On Feb. 1, women of all faiths and ethnic backgrounds around the world joined in a global movement of solidarity with those Muslim women who struggle for their right to don the hijab and wore a headscarf for a day. They participated in the now well-established World Hijab Day (WHD), which has been organized as a worldwide event every year since 2013.
The Bangladeshi born, now U.S. national Nazma Khan, founded the World Hijab Day. In middle school and high school her decision to wear the headscarf caused her to go through painful experiences of discrimination and verbal harassment. With the WHD her aim has been to pave the way for more tolerance towards women and girls like her, as well as to raise awareness about the struggles that Muslim women wearing the hijab around the globe go through every day.
The event was celebrated but also contested on social media under hashtags such as #StrongInHijab and #WorldHijabDay. While participant testimonies applauded aspects such as the empowerment women experienced while covering their hair in whole or part, opponents disapproved of the event and referred in their criticism to recent demonstrations by Iranian women against the country's dress code policies. The WHD is seen as romanticizing the headscarf and at the same time ignoring that in some social contexts women are trying to break free from rules that impose the headscarf on them.
In any case, it is important to raise awareness of Muslim women's headscarf as a question of choice. While in some women struggle for their right to wear the headscarf, others struggle for their right not to do so. In both cases, however, women's agency is held captive and we should acknowledge that advocacy for freedom of choice should not be a one-way street. To stand for women's right not to wear the headscarf but oppose the right to wear it, or vice versa, would be hypocritical.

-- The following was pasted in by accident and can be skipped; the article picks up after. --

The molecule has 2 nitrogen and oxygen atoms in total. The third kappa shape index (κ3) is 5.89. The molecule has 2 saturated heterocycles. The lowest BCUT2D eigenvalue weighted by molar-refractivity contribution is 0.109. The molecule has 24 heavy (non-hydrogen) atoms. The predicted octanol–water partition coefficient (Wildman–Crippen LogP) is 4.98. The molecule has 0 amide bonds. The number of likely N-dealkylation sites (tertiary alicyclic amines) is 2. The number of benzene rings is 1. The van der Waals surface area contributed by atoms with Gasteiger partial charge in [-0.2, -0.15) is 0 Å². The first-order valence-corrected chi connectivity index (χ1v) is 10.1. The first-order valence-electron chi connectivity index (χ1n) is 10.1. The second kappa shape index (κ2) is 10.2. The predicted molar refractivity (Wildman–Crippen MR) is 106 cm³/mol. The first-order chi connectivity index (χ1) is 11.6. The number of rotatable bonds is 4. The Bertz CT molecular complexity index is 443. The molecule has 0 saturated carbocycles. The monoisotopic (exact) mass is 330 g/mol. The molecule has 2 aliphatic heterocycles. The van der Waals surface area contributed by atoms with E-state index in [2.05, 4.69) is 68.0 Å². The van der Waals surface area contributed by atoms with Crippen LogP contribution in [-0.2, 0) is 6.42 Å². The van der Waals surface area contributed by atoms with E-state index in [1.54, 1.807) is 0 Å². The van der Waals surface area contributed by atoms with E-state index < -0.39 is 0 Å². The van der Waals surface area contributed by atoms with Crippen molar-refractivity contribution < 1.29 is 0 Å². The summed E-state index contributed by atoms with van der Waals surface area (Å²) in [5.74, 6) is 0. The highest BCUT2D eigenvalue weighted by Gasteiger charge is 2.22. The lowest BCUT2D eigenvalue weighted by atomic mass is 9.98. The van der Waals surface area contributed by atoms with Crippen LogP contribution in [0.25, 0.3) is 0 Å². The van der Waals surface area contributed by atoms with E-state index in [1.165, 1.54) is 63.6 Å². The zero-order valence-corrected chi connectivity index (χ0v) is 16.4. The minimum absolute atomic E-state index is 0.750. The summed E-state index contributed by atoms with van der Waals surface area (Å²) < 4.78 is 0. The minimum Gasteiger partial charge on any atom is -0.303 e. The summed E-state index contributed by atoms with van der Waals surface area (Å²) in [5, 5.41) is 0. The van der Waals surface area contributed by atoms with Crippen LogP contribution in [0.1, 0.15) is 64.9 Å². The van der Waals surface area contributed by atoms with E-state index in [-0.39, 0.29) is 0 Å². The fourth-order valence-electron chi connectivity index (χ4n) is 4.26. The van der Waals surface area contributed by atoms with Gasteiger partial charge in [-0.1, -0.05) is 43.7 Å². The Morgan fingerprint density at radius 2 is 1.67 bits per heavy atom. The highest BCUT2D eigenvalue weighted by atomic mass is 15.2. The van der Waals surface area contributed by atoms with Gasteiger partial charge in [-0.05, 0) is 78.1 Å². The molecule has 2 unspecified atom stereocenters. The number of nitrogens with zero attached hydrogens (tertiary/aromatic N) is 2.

But, while I as well was invited on social media to join the WHD and share its initial message, that of tacking prejudices about the hijab as well as increasing solidarity between Muslim and non-Muslim women, I started to ponder, to what extent can or should we expect such events to succeed in their mission?
If self-determination is a common interest that all women around the world want to fight for, participation in the WHD is a means to question imposed definitions of covered Muslim women as oppressed or backward.
Islamophobia as a set of attitudes is detrimental for the women who wear the headscarf as it reduces them to the mere scarf and to the "symbolic meaning" the Islamophobe thinks that the scarf has. By donning the hijab for a day, a non-Muslim woman can educate her social circle in which Muslim women might not be represented, about the way in which the hijab might cover part of a woman's body, but that it should not be a barrier for anyone to see her as a human being with a personality that goes beyond the piece of cloth on her head.
Also, participants of the WHD may raise awareness about the fact that the headscarf as a practice of dress should not be bound to certain localities or times. Any woman, in any country, in the 21st century should be free to choose the headscarf as part of her dress and wear it based on her decision not to reveal what she does not want to, except to those whom she chooses. Forcing her to abandon the scarf is as much of an imposition as forcing any woman to wear a piece of cloth that she does not feel comfortable with. The headscarf is thus part of the woman's right for bodily integrity.